Of the holiday pop-up-store musicals on offer, one could do worse than Dr. Seuss’ How the Grinch Stole Christmas!, a remount of the slender mini-musical that appeared on Broadway six years ago, directed by Jack O’Brien and starring Patrick Page as he-who-will-not-be-wassailed. The show — which lovingly apes the 1966 Chuck Jones animated TV special wherever it can, and showcases the Albert Hague classic “You’re a Mean One, Mr. Grinch” — has been repotted in the appalling Theater at Madison Square Garden, a soul-smothering, actor-muting Chunnel of despair hewn from concrete and sadness by a clinically depressed designer of third-world mausoleums. (It's like being in a 1992 Chrysler LeBaron glove compartment on a Brobdingnagian scale.) Marvel then at Jeff McCarthy, who slips into four quarts of latex and eight bales of matted fur to play the title grump, that chartreuse Scrooge and scourge of Whoville — and still manages, from time to time, to feel like he’s in the same room with us.
McCarthy’s Grinch is a gene-splice of Paul Lynde and Beetlejuice, though — sorry, backmost rows — what you’re probably seeing is a surly green blur. (Heck, I was sitting at a respectable mid-stadium distance, and the kid next to me needed a play-by-play from his mom.) The facial makeup bleaches away some of McCarthy’s best comic assets, like that horsey mouth and those close-set ping-pong ball eyes, but he compensates with bouncy body language and bendy vocal work, and receives game assistance in the acrobatics of Gilbert L. Bailey II, who plays the Grinch’s loyal mutt Max with Tiggerish gravity-defiance. (Ken Land is Max as an older pooch, narrator of the play.)
Whoville itself is a set of Seussably-sketched cardboard cutouts; this is a “storybook” concept, with line-drawn two-dimensionality as touchstone and little lavished on physical production. (No complaints. Spend nothing or spend everything, says I. It’s the in-between stuff that looks dispiriting.) More energy has been poured into the Whos of Whoville, whose Yuletide enthusiasm irritates the lonely, misanthropic Grinch — a hermit who lives on a crag, overlooking the tinsel-happy town — and spurs him into nefarious, party-pooping action. Seuss’s pen made these candy-coated gremlins indelibly adorable, but I’ve always found latter-day, three-dimensional interpretations of Whos a bit terrifying: They’re supposed to evoke Christmas ornaments, with their bulbous abdomens and bound-feet shuffles, but the Doctors Without Borders donor in me sees a genetically isolated population of mountain mutants suffering from terrible, inherited thyroid disorders. The exception, of course, is darling little Cindy Lou Who, the only Who to see the loneliness behind the Grinch’s evil. She’s played ably and sung beautifully by wee Tori Feinstein (who alternates with Abigail Shapiro), and her “Santa for a Day” (a new addition to the score by composer Mel Marvin and lyricist-bookwriter Timothy Mason) is a standout.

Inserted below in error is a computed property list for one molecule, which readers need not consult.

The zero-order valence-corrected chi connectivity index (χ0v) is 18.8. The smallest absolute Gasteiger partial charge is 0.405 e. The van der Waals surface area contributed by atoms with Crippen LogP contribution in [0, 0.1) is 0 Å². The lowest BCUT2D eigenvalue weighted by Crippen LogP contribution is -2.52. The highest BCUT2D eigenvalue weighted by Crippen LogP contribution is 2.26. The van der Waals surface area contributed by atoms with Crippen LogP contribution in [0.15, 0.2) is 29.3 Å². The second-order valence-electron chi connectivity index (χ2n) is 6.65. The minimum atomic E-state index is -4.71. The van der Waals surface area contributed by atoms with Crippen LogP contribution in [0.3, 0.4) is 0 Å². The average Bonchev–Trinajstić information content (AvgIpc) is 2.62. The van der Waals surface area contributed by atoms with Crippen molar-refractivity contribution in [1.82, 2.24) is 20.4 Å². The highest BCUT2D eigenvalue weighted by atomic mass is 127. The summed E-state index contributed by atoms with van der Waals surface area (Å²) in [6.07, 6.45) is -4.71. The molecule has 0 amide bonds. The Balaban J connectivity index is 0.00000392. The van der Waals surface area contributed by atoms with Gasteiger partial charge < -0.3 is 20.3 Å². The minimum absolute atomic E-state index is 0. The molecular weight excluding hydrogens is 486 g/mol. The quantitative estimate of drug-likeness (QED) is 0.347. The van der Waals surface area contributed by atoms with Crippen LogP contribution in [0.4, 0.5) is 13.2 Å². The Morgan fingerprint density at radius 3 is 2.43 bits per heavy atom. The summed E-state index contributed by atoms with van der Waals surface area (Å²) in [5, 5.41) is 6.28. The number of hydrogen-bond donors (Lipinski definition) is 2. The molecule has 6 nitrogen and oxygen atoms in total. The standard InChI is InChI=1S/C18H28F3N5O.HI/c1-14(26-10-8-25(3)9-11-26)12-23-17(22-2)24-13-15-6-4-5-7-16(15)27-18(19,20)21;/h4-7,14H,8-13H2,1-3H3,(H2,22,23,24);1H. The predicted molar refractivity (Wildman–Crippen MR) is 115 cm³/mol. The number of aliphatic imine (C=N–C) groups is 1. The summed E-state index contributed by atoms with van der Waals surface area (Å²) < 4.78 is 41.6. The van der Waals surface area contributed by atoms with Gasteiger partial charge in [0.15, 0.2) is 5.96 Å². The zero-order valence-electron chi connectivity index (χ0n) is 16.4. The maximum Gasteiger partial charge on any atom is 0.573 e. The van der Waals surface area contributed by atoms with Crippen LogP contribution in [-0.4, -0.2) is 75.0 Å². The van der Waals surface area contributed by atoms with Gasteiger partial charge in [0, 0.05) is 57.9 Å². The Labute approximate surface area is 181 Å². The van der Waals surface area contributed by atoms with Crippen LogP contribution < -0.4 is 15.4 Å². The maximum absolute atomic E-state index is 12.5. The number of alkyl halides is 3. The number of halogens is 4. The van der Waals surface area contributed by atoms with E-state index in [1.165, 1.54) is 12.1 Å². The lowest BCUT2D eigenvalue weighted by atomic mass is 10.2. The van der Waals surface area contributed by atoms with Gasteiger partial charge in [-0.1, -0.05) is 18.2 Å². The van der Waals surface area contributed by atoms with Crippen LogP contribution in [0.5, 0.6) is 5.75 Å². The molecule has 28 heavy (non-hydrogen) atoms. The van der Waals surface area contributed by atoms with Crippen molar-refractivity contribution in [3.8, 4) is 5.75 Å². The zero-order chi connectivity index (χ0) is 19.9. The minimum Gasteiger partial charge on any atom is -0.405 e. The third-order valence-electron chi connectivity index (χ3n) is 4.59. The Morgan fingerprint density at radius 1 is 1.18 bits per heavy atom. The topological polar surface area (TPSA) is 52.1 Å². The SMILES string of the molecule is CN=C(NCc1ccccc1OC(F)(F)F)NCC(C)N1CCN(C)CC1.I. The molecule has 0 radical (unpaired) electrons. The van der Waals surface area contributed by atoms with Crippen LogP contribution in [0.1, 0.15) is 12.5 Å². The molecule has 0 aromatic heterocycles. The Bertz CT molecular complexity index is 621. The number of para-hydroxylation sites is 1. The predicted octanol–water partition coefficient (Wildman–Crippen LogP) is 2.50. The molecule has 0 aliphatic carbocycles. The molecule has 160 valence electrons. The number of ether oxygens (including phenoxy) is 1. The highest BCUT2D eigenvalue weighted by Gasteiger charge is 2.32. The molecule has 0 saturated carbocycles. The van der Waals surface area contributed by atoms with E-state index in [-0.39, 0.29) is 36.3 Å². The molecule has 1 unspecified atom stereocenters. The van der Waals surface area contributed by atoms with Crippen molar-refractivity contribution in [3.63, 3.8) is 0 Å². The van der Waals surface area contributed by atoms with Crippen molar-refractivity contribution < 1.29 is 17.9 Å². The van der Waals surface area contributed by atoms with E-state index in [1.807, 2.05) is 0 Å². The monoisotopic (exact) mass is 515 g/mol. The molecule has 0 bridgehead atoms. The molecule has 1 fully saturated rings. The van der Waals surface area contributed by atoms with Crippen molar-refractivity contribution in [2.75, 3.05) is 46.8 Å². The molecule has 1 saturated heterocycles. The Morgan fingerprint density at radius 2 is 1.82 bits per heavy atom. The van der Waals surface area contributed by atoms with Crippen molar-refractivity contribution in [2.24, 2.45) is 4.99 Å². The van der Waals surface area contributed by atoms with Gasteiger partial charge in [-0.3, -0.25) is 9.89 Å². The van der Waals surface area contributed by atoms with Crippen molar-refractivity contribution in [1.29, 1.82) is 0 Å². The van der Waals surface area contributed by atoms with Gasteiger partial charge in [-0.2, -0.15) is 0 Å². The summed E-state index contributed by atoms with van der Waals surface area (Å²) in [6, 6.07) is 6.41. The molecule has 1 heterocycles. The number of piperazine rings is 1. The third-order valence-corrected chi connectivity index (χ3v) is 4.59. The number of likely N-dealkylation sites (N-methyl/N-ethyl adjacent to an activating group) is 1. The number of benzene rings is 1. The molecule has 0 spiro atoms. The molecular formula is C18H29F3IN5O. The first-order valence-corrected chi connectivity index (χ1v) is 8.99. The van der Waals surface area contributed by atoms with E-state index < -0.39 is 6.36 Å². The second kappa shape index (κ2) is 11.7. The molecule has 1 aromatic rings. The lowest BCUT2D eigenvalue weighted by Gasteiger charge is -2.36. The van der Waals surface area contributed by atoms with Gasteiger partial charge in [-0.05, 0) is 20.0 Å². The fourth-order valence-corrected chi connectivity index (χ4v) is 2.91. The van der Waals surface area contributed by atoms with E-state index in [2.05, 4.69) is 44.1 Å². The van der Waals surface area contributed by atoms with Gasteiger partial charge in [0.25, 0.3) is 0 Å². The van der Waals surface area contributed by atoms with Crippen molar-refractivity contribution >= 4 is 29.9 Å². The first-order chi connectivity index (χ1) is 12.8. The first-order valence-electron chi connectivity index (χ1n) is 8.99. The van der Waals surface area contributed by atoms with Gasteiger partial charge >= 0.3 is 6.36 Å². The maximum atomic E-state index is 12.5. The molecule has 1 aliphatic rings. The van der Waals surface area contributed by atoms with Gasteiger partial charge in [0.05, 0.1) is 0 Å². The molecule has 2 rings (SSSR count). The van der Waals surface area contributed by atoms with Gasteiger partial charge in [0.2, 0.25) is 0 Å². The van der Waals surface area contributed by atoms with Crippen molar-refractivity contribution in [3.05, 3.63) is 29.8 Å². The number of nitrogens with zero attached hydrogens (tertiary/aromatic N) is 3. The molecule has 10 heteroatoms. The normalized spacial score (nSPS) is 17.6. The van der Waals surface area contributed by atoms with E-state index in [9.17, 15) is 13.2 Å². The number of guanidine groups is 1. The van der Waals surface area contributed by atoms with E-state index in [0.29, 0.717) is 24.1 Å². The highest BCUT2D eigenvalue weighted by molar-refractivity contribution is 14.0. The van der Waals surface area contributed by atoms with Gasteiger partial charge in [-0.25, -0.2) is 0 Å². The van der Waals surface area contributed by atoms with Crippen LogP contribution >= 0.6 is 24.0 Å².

This Grinch isn’t Grinch-proof: There’s a slightly shopworn quality to the showmanship, and the charmlessness of the space (did I mention I rather dislike this space?) does it no favors. But, even at up-to-$150 a ticket, the basic Seussian fable of community spirit over giddy materialism obtains, and McCarthy gives us a Grinch whose heart, we earnestly believe, grows three sizes. Now if he could only shrink the theater two sizes, we’d have a nice, snug fit.
Dr. Seuss' How the Grinch Stole Christmas! is at the Theater at Madison Square Garden through December 30.